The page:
Dragonfly – 300,000,000 Years In the Making

Wildlife photograph just ain’t my thing, but exceptions can be made. As I was walking into a Salt Grass Steakhouse for lunch, I saw this dragonfly hovering around the evergreens. I had a camera handy (see If You Dont Have a Camera) so I snapped a quick picture.

The dragonfly is one of those insects in the category, along with ladybugs and butterflies, of “Bugs People Like,” probably because a dragonfly can’t bite you. This is distinct from the other category of insects named “Stomp the sucker right now!”

Although it can’t bite people, the dragonfly is a voracious and effective hunter, eating up to five times its body weight each day. Unless its prey is particularly big, it doesn’t even stop to eat. Instead, it munches its snack on the fly the same way we tend to snarf down our McDonalds in the car on the way to where we need to be.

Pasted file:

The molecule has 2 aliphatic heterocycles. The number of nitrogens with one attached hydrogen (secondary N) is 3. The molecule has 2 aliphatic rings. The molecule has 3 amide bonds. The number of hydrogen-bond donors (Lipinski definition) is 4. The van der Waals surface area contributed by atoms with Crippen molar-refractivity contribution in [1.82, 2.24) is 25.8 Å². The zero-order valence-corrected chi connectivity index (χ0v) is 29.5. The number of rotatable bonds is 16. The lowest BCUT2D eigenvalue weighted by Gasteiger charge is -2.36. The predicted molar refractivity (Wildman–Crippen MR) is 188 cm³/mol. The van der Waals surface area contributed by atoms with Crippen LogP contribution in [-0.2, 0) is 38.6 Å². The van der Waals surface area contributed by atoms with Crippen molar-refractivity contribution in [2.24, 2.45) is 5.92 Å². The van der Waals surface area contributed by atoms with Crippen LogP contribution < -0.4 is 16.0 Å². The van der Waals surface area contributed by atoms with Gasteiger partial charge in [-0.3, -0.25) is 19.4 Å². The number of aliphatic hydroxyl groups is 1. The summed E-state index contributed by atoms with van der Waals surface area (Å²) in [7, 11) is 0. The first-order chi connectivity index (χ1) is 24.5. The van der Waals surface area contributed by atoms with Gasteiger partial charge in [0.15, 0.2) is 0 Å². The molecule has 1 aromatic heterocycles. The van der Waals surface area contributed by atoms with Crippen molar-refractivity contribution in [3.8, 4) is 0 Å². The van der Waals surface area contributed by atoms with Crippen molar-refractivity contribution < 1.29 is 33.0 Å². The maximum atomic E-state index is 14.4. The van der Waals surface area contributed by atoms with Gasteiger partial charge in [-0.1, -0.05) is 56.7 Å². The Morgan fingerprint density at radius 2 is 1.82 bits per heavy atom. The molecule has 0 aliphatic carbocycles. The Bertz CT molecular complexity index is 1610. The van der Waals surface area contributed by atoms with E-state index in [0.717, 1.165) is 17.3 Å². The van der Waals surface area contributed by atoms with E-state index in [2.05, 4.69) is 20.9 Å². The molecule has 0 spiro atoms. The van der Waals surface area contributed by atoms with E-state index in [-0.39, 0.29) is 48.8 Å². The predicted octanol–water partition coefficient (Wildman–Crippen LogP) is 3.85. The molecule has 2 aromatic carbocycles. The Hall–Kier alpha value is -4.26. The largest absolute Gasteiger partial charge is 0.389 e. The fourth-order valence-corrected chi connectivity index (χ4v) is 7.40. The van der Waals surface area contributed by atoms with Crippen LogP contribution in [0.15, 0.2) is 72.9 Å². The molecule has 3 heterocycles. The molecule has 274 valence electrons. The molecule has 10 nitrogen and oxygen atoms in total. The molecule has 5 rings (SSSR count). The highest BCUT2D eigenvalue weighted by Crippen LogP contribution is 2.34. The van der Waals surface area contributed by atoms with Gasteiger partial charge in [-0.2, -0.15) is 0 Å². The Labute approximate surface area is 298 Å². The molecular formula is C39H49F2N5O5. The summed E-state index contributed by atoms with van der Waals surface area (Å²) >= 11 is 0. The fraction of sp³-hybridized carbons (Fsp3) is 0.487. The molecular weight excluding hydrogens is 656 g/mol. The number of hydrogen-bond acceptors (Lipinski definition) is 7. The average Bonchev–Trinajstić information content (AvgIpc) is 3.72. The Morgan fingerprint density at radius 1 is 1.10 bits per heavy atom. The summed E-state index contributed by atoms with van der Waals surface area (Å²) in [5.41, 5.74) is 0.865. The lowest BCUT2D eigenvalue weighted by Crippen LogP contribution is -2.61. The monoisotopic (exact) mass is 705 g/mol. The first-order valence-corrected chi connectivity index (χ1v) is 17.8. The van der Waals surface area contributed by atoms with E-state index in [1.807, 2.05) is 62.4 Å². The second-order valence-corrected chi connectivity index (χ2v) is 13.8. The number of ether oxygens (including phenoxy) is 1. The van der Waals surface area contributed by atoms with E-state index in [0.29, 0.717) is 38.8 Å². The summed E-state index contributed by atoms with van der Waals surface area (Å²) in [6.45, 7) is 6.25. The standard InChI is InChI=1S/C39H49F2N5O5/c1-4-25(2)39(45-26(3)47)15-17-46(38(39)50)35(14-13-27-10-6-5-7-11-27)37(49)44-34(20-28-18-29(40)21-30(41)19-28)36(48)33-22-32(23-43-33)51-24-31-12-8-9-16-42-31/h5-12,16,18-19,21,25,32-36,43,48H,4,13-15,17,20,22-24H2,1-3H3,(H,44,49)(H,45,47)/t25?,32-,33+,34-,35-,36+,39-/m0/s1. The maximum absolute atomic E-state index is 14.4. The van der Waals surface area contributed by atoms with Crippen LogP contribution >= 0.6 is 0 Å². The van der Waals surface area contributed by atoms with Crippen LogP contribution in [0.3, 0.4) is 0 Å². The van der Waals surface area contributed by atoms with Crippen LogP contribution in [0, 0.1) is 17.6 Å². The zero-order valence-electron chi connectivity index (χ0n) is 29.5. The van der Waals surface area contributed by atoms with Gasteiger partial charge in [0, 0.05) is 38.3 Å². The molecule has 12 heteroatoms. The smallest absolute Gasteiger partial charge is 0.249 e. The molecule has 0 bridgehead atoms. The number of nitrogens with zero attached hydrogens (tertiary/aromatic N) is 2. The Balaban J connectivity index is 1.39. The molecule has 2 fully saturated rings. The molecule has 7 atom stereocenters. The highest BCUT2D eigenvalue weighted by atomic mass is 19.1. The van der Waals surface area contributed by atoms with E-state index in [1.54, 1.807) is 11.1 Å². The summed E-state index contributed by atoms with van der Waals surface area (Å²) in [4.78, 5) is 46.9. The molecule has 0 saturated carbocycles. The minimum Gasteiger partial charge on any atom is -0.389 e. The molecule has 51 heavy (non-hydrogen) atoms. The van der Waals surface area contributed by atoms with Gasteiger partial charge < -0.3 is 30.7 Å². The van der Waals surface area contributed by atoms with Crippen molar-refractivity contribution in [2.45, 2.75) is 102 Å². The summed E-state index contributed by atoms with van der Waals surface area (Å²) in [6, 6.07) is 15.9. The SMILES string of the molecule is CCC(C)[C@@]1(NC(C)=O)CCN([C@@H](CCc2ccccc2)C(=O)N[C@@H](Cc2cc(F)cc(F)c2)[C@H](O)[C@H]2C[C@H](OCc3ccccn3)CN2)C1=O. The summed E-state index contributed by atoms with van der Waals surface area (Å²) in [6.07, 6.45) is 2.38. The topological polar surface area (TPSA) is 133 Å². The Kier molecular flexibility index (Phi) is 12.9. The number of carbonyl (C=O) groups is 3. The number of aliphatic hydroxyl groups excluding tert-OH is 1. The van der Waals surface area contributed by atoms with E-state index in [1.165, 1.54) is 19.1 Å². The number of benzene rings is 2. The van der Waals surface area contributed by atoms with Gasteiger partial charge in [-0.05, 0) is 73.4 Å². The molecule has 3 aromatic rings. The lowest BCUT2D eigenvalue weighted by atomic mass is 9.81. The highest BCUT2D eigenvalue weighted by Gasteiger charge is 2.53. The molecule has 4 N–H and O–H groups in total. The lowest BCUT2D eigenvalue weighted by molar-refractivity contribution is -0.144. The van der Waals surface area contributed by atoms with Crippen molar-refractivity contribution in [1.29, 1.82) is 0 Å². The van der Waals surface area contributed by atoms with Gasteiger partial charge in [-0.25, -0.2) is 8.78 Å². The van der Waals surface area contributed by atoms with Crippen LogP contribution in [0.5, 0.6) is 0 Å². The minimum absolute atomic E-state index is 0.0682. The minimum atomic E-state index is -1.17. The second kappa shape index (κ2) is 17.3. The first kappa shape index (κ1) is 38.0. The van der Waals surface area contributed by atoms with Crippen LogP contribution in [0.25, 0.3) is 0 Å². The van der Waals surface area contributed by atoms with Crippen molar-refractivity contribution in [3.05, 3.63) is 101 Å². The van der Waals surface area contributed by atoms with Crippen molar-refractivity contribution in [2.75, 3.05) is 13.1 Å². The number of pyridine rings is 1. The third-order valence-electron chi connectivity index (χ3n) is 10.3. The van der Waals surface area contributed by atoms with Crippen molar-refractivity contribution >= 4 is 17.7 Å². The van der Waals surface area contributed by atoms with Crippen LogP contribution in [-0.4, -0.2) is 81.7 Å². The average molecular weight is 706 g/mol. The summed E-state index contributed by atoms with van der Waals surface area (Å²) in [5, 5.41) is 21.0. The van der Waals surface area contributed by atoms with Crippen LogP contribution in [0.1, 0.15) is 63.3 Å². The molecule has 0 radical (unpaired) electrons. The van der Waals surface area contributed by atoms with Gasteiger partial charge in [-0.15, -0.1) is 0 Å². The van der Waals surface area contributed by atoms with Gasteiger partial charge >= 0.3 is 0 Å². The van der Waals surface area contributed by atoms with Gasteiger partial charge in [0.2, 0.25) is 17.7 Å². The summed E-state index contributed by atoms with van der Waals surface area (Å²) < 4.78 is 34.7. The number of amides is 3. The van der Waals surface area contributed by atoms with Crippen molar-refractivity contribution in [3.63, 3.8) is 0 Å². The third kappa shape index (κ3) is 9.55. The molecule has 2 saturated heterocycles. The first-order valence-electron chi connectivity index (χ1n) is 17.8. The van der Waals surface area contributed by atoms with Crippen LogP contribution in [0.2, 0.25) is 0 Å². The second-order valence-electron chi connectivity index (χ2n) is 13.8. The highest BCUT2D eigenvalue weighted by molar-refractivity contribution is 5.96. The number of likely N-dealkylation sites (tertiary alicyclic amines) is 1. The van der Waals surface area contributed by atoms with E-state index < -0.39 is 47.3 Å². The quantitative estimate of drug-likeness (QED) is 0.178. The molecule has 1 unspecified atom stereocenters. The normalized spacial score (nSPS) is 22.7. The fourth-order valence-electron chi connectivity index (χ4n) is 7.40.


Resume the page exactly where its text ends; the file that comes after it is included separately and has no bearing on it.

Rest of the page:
I’m pretty sure that an ancestral dragonfly wouldn’t make it into the cute bug category. There’s fossil evidence from 300 million years ago of dragonflies with 30 inch wingspans. How’d you like to have one of those flitting in your back yard?

I said I didn’t photograph wildlife, and that’s true, but I do have three pictures of wild animals: this dragonfly, a bunny in my backyard, and a batch of Canadian geese wandering next to a parking lot. The bunny was nervous, the dragonfly was oblivious, but trust me: those geese are unafraid of man. I don’t think “wild” applies to them so I suppose I really have only two photographs.

And that’s enough for me.

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